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The New West: Is Bozeman losing the nature of its place?

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Two cyclists enjoy the open landscape east of Bozeman. PHOTO BY PASCAL BEAUVAIS

By Todd Wilkinson EBS Environmental Columnist

We’re losing this place.

This capital city of Greater Yellowstone, along with Gallatin County, are becoming

poster children for how not to develop a corner of America’s Serengeti.

Piece by piece, in the face of impacts being rapidly manifested by human population growth, it’s happening faster than our already overwhelmed sensory perception can detect. And yet, we are behaving as if urgency and unprecedented vision aren’t required to address what’s right before our eyes.

This week, the Bozeman City Commission is meeting and expected to approve what can colloquially be called a new “growth plan.” Having read the document now a couple of different times, it lays out an aspirational “strategy” for pondering growth, yes, and identifies several real growth issues. But experts I’ve asked to review it say it is utterly lacking in spine, gut and, most importantly, vision that acknowledges our novel setting in the world.

Yes, we are living astride of, and woven into, a marvel: the American version of the African Serengeti and we’re letting it slip away.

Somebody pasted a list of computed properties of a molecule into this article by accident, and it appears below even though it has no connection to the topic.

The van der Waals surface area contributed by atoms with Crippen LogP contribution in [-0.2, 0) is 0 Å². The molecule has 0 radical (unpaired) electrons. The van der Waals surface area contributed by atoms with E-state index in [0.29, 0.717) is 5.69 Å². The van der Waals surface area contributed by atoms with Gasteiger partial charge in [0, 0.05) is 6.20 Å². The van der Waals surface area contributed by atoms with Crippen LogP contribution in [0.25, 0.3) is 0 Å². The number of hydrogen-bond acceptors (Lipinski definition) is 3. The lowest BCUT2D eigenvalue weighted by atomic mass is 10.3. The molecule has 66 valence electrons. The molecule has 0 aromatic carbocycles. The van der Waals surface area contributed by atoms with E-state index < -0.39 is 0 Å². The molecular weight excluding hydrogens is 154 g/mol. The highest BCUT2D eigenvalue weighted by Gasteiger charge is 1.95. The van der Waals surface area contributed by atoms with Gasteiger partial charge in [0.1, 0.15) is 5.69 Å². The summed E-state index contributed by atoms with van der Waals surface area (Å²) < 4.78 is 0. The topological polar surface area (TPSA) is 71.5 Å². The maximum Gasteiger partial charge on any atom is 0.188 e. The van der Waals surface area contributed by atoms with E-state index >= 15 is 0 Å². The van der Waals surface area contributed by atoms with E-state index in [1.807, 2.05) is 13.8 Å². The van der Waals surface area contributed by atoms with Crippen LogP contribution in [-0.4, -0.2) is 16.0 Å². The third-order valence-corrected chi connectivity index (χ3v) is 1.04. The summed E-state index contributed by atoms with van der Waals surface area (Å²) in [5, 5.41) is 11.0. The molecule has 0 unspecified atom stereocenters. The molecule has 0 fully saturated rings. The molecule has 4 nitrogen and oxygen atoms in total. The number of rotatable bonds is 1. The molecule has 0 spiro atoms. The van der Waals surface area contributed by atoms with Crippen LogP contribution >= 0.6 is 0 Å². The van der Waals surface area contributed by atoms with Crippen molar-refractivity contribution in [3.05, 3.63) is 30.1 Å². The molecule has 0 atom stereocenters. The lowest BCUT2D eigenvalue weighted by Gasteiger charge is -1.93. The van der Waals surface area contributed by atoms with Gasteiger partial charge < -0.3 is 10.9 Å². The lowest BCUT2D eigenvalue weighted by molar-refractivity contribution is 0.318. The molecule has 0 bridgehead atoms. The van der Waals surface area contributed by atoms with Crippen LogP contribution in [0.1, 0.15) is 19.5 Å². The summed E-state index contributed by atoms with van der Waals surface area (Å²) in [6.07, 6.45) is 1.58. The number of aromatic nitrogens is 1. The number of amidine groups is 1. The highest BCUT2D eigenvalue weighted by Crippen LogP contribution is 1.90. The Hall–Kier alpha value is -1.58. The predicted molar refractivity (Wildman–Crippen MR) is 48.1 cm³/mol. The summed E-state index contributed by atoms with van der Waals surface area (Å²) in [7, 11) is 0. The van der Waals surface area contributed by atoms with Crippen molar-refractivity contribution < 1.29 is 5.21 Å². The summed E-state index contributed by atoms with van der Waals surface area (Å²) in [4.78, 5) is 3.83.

If you haven’t heard, let’s repeat again something you’ve read before: Bozeman and Gallatin County are among the fastest-growing micropolitan places—meaning “small urban areas”—in all of America. 

Were we located in the middle of Iowa or as part of the expanding megalopolis of the Wasatch Front (Greater Salt Lake City) or the Front Range of the Colorado Rockies (the blighted and droning Fort Collins to Denver to Pueblo corridor), what’s happening here wouldn’t matter. The assets in play here were eroded there years ago and they are never coming back.

Bozeman and Gallatin County represent the crown and a natural crossroads for the last best wildlife-rich ecosystem remaining in the Lower 48. 

The window for taking action, if you listen to scientists, is small and narrowing. The upshot is that we have an opportunity to prevent disintegration from happening, but it requires thinking out of the box which, to date, no local, county, state or federal land management agency has demonstrated that it has the capability or will to do.

Before recent Bozeman Mayor Chris Mehl left office, he and I met outside in a Bozeman park and discussed some of the troubling trendlines.  

Prior to becoming mayor, Mehl worked as a policy/communications expert at Bozeman-based Headwaters Economics which delivered a report this year chronicling what is undeniably evident: we are losing wildlife habitat, open space and ag lands at a fast clip in southwest Montana. 

Here is the question I posed to Mr. Mehl and it is one we ought to be directing to every member of the Bozeman City and Gallatin County commissions and their overwhelmed planning staffs: How do you protect something important and of value if you fail to acknowledge it exists?